“North Salt Lake is where we’re at-north of Salt Lake. Figure it out. It’s like changing your kids’ name when they’re 20.”

Vilchez doesn’t care who supports the name change. “I was talking with my dad about how I thought it was stupid,” she said. “He said he was the one who proposed it so many years ago.”

Vilchez pointed out that, in her father’s defense, he wanted to call the town “Hillside.” As for Orchard Hills?

“Boooo! There’s no more orchards,” she said, although onlookers assured me that there are, in fact, orchards. Somewhere.

Some citizens thought “Lakeview” was a suitable alternative, even though smoke stacks obscure half of the town’s view of the lake. In case you haven’t had the pleasure of driving by North Salt Lake-and pushing the “re-circulate air” button-it’s home to four of Davis County’s top 10 worst polluters, with four others sitting nearby in Woods Cross.

Maybe North Salt Lake should adopt the morbid humility of Crapo, Md.; Boring, Ore.; or the slightly more euphemistic Ordinary, Va. According to, the mean travel time to work is more than 20 minutes in North Salt Lake: “Commutersville, Utah?”

A visit to the city’s Web site indicates it’s not likely to embrace such brevity. The town’s online dictum reads:

“North Salt Lake City lies nestled between the Davis-Salt Lake County line on the south and Bountiful-Woods Cross on the north. It is encompassed by the highway and freeway entering and exiting the area. If the traveler would stop and take a second look, he would see an industrial and business area sprawling west beyond the freeway to the Great Salt Lake and to the east they would find the Eaglewood Golf Course surrounded by beautiful homes.”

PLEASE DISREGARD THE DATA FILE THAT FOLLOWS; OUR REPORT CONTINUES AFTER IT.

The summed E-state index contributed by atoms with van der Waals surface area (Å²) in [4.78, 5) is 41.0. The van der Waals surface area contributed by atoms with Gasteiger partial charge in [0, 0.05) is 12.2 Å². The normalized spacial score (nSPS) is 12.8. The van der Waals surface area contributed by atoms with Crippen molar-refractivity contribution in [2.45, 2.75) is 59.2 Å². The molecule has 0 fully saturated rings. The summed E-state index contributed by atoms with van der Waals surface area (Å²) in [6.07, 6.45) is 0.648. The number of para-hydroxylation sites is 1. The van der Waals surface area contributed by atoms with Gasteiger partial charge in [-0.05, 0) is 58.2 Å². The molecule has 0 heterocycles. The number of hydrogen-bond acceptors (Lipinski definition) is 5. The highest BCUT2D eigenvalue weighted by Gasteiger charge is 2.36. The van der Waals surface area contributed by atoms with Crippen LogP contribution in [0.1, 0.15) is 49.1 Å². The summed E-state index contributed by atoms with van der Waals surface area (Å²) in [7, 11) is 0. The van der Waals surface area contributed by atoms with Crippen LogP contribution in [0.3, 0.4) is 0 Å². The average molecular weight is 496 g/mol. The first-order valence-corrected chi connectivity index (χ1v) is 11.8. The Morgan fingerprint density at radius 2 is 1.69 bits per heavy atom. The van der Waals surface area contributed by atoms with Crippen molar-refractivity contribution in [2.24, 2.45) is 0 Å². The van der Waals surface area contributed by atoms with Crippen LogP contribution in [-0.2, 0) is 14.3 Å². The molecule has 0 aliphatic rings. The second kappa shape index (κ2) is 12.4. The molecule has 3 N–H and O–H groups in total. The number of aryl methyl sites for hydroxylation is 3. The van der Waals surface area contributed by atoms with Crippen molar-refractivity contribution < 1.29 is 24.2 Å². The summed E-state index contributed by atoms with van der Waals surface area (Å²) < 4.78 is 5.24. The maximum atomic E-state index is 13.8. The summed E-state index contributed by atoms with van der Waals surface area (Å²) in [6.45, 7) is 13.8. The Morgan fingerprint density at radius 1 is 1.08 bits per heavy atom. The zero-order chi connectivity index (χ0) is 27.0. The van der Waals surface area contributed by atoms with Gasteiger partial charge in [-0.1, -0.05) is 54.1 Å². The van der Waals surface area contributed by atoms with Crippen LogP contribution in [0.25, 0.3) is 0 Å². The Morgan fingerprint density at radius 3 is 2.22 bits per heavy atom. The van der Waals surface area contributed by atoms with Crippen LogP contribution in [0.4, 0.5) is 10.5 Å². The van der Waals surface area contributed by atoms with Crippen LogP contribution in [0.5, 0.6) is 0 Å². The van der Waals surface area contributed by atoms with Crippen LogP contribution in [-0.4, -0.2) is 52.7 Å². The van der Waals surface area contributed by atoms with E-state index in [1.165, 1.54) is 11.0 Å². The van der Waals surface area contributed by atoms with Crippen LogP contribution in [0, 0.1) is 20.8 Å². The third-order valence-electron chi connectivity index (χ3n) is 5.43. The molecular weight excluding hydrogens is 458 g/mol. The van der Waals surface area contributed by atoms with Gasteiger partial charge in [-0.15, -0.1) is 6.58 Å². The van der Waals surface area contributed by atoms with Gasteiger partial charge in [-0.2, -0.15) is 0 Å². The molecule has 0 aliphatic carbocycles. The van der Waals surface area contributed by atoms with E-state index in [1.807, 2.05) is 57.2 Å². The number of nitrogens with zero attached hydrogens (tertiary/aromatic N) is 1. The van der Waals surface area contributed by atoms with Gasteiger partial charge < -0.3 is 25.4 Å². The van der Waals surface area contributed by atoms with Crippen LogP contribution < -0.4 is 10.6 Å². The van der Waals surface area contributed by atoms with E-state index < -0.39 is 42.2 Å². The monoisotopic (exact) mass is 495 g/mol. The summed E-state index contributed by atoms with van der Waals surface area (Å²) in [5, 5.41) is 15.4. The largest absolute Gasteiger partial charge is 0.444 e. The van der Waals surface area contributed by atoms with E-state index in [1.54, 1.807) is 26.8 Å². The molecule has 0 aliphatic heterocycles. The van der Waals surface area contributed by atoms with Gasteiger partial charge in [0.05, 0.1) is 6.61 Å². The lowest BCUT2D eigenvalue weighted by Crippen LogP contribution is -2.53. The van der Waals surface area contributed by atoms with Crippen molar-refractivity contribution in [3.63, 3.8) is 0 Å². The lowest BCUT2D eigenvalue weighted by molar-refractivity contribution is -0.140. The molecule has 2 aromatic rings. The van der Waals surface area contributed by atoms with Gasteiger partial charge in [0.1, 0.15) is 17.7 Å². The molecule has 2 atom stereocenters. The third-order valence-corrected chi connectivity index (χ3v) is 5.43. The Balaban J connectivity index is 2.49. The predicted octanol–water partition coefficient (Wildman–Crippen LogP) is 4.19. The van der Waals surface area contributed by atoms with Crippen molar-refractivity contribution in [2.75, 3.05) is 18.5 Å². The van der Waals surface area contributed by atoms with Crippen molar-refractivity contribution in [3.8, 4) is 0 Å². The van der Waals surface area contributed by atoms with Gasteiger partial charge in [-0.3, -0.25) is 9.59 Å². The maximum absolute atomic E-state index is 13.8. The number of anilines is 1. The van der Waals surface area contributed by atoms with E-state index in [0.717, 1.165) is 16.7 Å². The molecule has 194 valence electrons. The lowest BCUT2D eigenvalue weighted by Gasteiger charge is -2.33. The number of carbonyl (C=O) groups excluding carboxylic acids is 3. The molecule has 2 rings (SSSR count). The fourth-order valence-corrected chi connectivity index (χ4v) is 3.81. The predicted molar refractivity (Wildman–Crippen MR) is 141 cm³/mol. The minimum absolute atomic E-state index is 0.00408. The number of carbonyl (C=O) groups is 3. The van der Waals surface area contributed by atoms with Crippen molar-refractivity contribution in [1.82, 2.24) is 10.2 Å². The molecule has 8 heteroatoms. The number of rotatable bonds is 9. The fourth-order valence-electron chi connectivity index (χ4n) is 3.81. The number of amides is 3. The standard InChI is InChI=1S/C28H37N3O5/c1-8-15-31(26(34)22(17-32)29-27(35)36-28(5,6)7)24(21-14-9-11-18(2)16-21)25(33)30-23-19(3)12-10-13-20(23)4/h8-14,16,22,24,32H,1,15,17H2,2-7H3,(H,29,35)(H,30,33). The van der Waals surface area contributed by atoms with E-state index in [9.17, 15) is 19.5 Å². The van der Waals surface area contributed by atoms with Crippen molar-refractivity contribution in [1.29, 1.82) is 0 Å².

Yikes. “Encompassed by highway” with “industrial sprawls.” Not much to work with. Um, the digits of the zip code, 84054, add up to 21.

“Blackjack, Utah?”

Lacking any decent qualities at the present, maybe North Salt Lake could look to history for inspiration. One of the first things that settlers seeking land for pasture found upon reaching what is now North Salt Lake was a series of hot springs, which are active to this day.

“Hot Springs, Utah?”

Nah, that just seems like a caustic reference to the billowing flames across the highway.

I’m spent. Like the town in question, this search is fruitless. Maybe the people of the town should start fielding offers. The former Halfway, Ore., got $100,000 and 20 computers for renaming the town after eBay subsidiary

“Mastercard, Utah?” Priceless.

Whatever name is chosen-be it Dearborn (Chicago), Jernigan (Orlando), Cowford (Jacksonville), Losantisville (Cincinnati), Marthasville (Atlanta), Swilling’s Mill (Phoenix) or Yerba Buena (San Francisco)-the residents need to take action if they ever hope to have a thriving metropolis.

If not, North Salt Lake will forever be “The Salt Lake around the bend.”

Maybe it’s better that way. Nobody wants to see that filth.